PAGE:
Wojtek Siudmak, Zdzislaw Beksinki, Christophe VacherWeb: www.blackeri.com
Our rising star of fantasy this issue has been inhabiting a fairly dark world, rife with sin. Marta Dahlig has risen to prominence on the back of exquisitely detailed, gothic-tinged work. More recently we’ve witnessed her ambitious project to put a face to the seven deadly sins. One of these was included in Ballistic Publishing’s recent Painter book.
Working from a base in Warsaw, Poland, the 20-year-old says she is first and foremost an ‘owl’ who prefers to let the creative juices run wild in the dead of night. This approach clearly gives her more spectral images a suitably nocturnal feel. “I love to stay up late with a cup of steaming coffee. Only then, in the dark, can I concentrate fully on painting,” Marta confides.
She says the Seven Deadly Sins series has been her most wide-reaching project to date. Combining imposing characters with a distinct art nouveau feel, the series has an ambitious scope. “The idea came to me spontaneously,” she explains. “I researched the topic on the web to find out more about each of the sins. I’ve always been a fan of art nouveau, so it didn’t take me long to decide that my sins would draw on this style. Each painting, aside from the time spent on planning and designing in my head, took me around 60 hours.”
Aside from the art noveau influence, Marta draws on an impressive colour palette to give her work depth and additional feeling. So how important is colour to the way she goes about building her characters? “To me, colours are one of the key elements of any painting,” Marta confirms. “They define it. I usually spend quite a lot of time thinking of a colour scheme to suit the mood and the kind of feelings I want to provoke. I use dark shades and contrasts for drama, light, easy-going colours for a peaceful mood and greyish blue colours for sadness.”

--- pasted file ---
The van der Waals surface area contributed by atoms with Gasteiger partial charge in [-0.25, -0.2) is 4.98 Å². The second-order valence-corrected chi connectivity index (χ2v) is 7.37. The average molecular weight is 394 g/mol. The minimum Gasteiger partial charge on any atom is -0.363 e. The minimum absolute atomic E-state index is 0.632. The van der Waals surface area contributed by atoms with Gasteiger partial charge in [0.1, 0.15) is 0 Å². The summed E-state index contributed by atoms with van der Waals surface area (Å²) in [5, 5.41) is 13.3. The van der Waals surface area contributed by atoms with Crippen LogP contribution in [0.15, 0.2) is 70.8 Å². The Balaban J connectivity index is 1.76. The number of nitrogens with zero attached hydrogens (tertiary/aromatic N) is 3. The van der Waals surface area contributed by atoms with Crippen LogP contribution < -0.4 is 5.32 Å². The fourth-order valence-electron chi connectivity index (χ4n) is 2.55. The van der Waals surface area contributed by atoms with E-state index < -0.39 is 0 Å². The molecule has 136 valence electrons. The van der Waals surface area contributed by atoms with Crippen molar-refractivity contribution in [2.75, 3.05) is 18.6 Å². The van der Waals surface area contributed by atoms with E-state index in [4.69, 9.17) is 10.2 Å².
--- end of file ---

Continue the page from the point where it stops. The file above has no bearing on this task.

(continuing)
Besides bold use of colour, another striking feature of her work is its stunning sympathy for the human face. “I draw inspiration from the world around me,” she explains. “In terms of faces, I get them from my mind in most cases. Sometimes, when I need some anatomical reference, I make my family members pose for me.”
Although much of the young artist’s work has a strong painterly feel, technology obviously plays an important part in how her images are created. Using both Painter and Photoshop CS as her main software tools, coupled with a Wacom Intuos3 graphics tablet, Marta says she uses a wide palette of effects and brushes.
“My favourite tools in Painter are the Basic Round Brush and Blender from Tinting, Opaque Round Brush from Oils and Fine Point from Inking Tools. In Photoshop, I love the Hard Round Tool as well as my custom Speckled Brush,” she says.
Marta is waiting to see where her debut in the well-received Ballistic book will take her next. For now, she’s pleased to end her emersion in the world of sin, especially envy. “Envy is the worst,” she scorns. “To me, this sin means acting against the person who possesses what we want – cunning, hurting and back-stabbing for the sheer fact of someone being more lucky. Other deadly sins, except wrath, are mostly destructive to the actual sinners, whereas envy makes innocent ones suffer.”